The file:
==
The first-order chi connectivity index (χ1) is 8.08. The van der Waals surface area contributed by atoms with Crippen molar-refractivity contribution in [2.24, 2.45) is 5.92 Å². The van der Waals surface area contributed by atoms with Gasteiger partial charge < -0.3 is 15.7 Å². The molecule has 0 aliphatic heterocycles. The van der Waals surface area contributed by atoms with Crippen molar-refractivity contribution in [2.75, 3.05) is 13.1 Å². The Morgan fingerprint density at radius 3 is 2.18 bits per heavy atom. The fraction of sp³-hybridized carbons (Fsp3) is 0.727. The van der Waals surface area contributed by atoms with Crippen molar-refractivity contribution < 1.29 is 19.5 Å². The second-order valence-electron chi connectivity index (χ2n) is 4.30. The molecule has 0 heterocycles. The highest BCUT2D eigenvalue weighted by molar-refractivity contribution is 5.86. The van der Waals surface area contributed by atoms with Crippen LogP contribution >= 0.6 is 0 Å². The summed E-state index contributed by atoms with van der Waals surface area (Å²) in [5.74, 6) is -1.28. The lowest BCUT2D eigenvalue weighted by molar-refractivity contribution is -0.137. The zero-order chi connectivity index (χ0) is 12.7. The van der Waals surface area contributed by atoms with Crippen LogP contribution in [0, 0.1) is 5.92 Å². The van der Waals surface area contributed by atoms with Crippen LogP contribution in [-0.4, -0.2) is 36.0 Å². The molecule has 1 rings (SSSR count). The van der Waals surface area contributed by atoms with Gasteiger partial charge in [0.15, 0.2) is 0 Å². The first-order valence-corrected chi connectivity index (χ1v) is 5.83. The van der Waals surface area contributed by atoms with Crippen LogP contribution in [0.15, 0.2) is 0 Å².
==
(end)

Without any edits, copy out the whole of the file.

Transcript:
The first-order chi connectivity index (χ1) is 8.08. The van der Waals surface area contributed by atoms with Crippen molar-refractivity contribution in [2.24, 2.45) is 5.92 Å². The van der Waals surface area contributed by atoms with Gasteiger partial charge < -0.3 is 15.7 Å². The molecule has 0 aliphatic heterocycles. The van der Waals surface area contributed by atoms with Crippen molar-refractivity contribution in [2.75, 3.05) is 13.1 Å². The Morgan fingerprint density at radius 3 is 2.18 bits per heavy atom. The fraction of sp³-hybridized carbons (Fsp3) is 0.727. The van der Waals surface area contributed by atoms with Crippen molar-refractivity contribution < 1.29 is 19.5 Å². The second-order valence-electron chi connectivity index (χ2n) is 4.30. The molecule has 0 heterocycles. The highest BCUT2D eigenvalue weighted by molar-refractivity contribution is 5.86. The van der Waals surface area contributed by atoms with Crippen LogP contribution >= 0.6 is 0 Å². The summed E-state index contributed by atoms with van der Waals surface area (Å²) in [5.74, 6) is -1.28. The lowest BCUT2D eigenvalue weighted by molar-refractivity contribution is -0.137. The zero-order chi connectivity index (χ0) is 12.7. The van der Waals surface area contributed by atoms with Crippen LogP contribution in [0, 0.1) is 5.92 Å². The van der Waals surface area contributed by atoms with Crippen LogP contribution in [-0.4, -0.2) is 36.0 Å². The molecule has 1 rings (SSSR count). The van der Waals surface area contributed by atoms with Gasteiger partial charge in [0.15, 0.2) is 0 Å². The first-order valence-corrected chi connectivity index (χ1v) is 5.83. The van der Waals surface area contributed by atoms with Crippen LogP contribution in [0.15, 0.2) is 0 Å².